JAKARTA (Reuters) - Indonesia will launch a new coastguard next month to crack down on piracy and smuggling which can disrupt commerce in Southeast Asia’s biggest economy, the chief security minister told Reuters on Thursday.
The force is part of President Joko Widodo’s push to reassure investors at a time when the economy is growing at its slowest in five years and is strained by twin trade and current account deficits.
“There are too many overlapping agencies that are not effective in securing the seas,” Tedjo Edy Purdijatno said in his first interview to foreign media as chief security minister.
“We will bring it all under one coastguard to make sure businesses that use sea transportation are not harmed.”
Indonesia relies on a loose grouping of police and navy personnel to safeguard its shipping lanes but smuggling of natural resources is rife.
The Malacca Strait in western Indonesia, a regional and global trade corridor, has among the highest number of piracy attacks in the world.
The coastguard, to be launched in mid-December, will also secure maritime borders and tackle illegal fishing and human trafficking.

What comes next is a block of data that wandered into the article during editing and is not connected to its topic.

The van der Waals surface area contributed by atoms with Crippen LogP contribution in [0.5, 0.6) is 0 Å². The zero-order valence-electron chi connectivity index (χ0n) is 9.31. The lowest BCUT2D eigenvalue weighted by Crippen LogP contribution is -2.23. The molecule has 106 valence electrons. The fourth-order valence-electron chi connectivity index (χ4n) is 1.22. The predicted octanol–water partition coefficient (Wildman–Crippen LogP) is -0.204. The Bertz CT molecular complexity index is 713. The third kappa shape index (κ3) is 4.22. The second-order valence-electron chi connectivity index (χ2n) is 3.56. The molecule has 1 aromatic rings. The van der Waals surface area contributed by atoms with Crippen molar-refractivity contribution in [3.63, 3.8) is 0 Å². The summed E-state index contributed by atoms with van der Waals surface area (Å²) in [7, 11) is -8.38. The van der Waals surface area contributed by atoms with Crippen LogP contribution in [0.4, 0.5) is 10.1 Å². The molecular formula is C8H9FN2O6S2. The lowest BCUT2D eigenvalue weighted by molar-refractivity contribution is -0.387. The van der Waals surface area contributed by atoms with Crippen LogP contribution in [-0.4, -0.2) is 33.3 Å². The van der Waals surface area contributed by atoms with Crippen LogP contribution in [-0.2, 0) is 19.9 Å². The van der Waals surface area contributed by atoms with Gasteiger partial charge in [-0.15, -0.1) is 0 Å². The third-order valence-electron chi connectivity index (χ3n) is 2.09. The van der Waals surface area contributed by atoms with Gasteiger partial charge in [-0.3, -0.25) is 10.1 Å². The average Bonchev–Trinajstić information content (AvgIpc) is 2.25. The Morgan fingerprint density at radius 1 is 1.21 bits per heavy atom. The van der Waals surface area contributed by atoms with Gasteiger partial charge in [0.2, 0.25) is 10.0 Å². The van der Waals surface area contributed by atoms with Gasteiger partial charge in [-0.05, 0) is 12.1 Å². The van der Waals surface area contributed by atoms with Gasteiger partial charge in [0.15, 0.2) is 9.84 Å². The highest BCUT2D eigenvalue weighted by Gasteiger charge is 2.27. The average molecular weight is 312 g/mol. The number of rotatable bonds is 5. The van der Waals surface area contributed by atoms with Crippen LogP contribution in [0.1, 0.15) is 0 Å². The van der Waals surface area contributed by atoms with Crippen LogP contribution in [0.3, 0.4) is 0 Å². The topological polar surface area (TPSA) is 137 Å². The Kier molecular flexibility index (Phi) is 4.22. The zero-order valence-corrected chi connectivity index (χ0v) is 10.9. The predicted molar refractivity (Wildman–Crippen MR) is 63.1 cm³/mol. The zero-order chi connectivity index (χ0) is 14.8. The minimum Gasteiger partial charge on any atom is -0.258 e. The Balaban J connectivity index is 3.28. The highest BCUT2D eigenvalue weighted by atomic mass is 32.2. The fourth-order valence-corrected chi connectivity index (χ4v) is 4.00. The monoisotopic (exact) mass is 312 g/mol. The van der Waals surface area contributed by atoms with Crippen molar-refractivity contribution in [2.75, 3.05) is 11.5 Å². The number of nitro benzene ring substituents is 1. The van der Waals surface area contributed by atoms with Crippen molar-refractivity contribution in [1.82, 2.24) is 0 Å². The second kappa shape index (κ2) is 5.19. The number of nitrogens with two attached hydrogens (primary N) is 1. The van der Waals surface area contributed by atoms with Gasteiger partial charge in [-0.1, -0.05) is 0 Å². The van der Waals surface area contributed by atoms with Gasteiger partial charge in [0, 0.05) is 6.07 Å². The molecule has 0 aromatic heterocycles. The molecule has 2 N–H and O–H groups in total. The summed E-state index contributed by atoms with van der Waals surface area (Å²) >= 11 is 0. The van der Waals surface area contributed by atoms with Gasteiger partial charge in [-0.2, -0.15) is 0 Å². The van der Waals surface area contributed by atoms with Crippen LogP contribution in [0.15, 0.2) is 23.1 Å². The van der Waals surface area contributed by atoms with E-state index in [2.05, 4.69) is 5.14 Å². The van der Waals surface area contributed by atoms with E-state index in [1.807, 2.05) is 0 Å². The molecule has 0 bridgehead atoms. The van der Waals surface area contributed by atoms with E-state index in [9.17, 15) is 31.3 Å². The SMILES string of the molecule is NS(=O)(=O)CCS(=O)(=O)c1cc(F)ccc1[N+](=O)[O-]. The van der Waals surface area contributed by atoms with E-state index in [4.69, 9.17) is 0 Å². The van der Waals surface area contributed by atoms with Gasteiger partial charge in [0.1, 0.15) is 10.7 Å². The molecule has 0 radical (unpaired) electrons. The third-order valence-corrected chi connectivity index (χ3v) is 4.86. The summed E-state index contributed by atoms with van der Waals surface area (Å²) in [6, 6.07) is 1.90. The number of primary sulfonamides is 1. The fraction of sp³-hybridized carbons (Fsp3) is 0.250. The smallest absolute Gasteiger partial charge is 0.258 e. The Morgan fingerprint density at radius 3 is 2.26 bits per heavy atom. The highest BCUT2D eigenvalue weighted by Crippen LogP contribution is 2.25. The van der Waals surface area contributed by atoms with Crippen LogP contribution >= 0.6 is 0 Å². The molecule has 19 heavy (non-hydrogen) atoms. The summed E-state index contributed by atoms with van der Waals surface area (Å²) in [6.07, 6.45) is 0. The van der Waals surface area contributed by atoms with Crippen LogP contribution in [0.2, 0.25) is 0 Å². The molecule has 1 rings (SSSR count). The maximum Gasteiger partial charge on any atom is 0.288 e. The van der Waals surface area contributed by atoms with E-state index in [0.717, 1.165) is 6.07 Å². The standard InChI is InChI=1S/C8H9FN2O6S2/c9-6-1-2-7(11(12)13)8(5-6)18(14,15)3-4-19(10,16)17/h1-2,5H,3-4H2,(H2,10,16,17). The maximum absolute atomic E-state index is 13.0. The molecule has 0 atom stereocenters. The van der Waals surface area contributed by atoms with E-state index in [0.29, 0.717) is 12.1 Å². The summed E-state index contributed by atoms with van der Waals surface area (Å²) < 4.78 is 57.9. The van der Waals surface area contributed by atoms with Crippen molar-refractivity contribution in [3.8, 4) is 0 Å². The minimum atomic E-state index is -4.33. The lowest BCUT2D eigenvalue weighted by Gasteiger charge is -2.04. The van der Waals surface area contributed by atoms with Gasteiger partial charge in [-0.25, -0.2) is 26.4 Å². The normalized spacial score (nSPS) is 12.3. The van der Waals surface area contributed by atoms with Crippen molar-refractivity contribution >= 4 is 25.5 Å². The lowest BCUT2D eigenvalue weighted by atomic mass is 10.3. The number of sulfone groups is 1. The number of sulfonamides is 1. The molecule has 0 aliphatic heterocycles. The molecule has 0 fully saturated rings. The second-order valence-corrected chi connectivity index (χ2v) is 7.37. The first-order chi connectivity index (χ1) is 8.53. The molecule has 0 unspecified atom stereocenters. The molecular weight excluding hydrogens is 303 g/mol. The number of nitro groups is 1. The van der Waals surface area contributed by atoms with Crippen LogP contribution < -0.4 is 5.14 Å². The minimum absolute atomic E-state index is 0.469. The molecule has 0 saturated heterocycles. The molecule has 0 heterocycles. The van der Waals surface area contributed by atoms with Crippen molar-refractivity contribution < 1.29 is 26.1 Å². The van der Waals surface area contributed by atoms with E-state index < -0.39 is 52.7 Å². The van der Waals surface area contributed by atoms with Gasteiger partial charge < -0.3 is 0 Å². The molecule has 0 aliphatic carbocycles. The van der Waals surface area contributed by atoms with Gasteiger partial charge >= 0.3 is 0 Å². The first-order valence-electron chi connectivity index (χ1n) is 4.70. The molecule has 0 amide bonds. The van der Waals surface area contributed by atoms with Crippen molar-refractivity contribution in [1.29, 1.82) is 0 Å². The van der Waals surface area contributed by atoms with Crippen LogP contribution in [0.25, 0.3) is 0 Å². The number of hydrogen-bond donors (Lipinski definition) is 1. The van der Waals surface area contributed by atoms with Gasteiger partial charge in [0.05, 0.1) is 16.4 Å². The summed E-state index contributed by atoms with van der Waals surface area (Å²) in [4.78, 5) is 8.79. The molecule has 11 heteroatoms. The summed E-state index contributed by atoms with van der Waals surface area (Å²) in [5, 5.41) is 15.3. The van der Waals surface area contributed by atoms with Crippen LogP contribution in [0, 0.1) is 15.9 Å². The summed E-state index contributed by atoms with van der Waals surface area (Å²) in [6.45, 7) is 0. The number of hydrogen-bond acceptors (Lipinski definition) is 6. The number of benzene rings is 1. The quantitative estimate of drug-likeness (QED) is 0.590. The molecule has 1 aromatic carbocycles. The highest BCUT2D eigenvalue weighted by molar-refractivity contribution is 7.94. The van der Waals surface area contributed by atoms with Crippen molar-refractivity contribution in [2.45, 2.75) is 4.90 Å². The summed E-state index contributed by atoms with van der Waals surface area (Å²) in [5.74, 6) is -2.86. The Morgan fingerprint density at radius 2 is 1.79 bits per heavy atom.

It will initially borrow personnel and vessels from the military with the aim of being fully independent in a year, Purdijatno said, declining to give details about the size of the force.
Indonesia, a sprawling archipelago, is set to beef up its defense, especially its navy and air force.
The government aims to boost defense spending from 0.8 percent to 1.5 percent of gross domestic product over the next five years, putting it on par with neighbors such as Malaysia, Purdijatno said.
The spending comes as competing territorial claims in the South China Sea between China and four Southeast Asian countries stoke tension.
Purdijatno raised the possibility that Indonesia, which is not involved in the disputes and under the previous government remained neutral, could play a greater role if requested.
“If asked, we are ready to be mediators in the with the spirit of maintaining security,” Purdijatno said.
The former navy chief said defense spending would be focused on weapons and technical know-how, from countries like South Korea and China, to domestically manufacture and eventually export equipment like submarines and missiles.
“For example, after the first two ships or fighter jets are built outside, number three we can build in Indonesia,” he said. “But it has to be for the domestic market first and then we export.”
Additional reporting by Dennys Kapa; Editing by Robert Birsel